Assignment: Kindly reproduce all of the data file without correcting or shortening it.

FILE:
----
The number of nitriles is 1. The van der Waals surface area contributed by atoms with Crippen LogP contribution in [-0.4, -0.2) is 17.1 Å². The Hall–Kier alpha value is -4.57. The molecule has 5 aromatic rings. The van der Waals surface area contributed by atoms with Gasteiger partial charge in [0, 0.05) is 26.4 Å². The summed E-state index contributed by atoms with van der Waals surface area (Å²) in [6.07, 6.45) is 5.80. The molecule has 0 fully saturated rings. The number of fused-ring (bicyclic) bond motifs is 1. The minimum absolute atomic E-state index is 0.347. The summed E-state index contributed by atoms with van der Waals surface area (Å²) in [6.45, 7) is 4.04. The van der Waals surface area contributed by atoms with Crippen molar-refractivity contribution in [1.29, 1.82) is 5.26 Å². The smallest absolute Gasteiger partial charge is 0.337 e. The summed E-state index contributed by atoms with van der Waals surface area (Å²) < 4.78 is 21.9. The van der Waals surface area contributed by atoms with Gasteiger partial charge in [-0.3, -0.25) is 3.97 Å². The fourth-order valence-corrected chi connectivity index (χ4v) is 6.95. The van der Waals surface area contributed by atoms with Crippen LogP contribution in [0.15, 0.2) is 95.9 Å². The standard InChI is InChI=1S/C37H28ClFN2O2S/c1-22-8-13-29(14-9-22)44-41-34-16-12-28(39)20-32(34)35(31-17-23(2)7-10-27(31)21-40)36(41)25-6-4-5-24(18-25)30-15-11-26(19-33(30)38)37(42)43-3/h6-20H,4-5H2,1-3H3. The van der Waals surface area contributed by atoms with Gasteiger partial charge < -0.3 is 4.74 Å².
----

The number of nitriles is 1. The van der Waals surface area contributed by atoms with Crippen LogP contribution in [-0.4, -0.2) is 17.1 Å². The Hall–Kier alpha value is -4.57. The molecule has 5 aromatic rings. The van der Waals surface area contributed by atoms with Gasteiger partial charge in [0, 0.05) is 26.4 Å². The summed E-state index contributed by atoms with van der Waals surface area (Å²) in [6.07, 6.45) is 5.80. The molecule has 0 fully saturated rings. The number of fused-ring (bicyclic) bond motifs is 1. The minimum absolute atomic E-state index is 0.347. The summed E-state index contributed by atoms with van der Waals surface area (Å²) in [6.45, 7) is 4.04. The van der Waals surface area contributed by atoms with Crippen molar-refractivity contribution in [1.29, 1.82) is 5.26 Å². The smallest absolute Gasteiger partial charge is 0.337 e. The summed E-state index contributed by atoms with van der Waals surface area (Å²) < 4.78 is 21.9. The van der Waals surface area contributed by atoms with Gasteiger partial charge in [-0.3, -0.25) is 3.97 Å². The fourth-order valence-corrected chi connectivity index (χ4v) is 6.95. The van der Waals surface area contributed by atoms with Crippen LogP contribution in [0.15, 0.2) is 95.9 Å². The standard InChI is InChI=1S/C37H28ClFN2O2S/c1-22-8-13-29(14-9-22)44-41-34-16-12-28(39)20-32(34)35(31-17-23(2)7-10-27(31)21-40)36(41)25-6-4-5-24(18-25)30-15-11-26(19-33(30)38)37(42)43-3/h6-20H,4-5H2,1-3H3. The van der Waals surface area contributed by atoms with Gasteiger partial charge < -0.3 is 4.74 Å².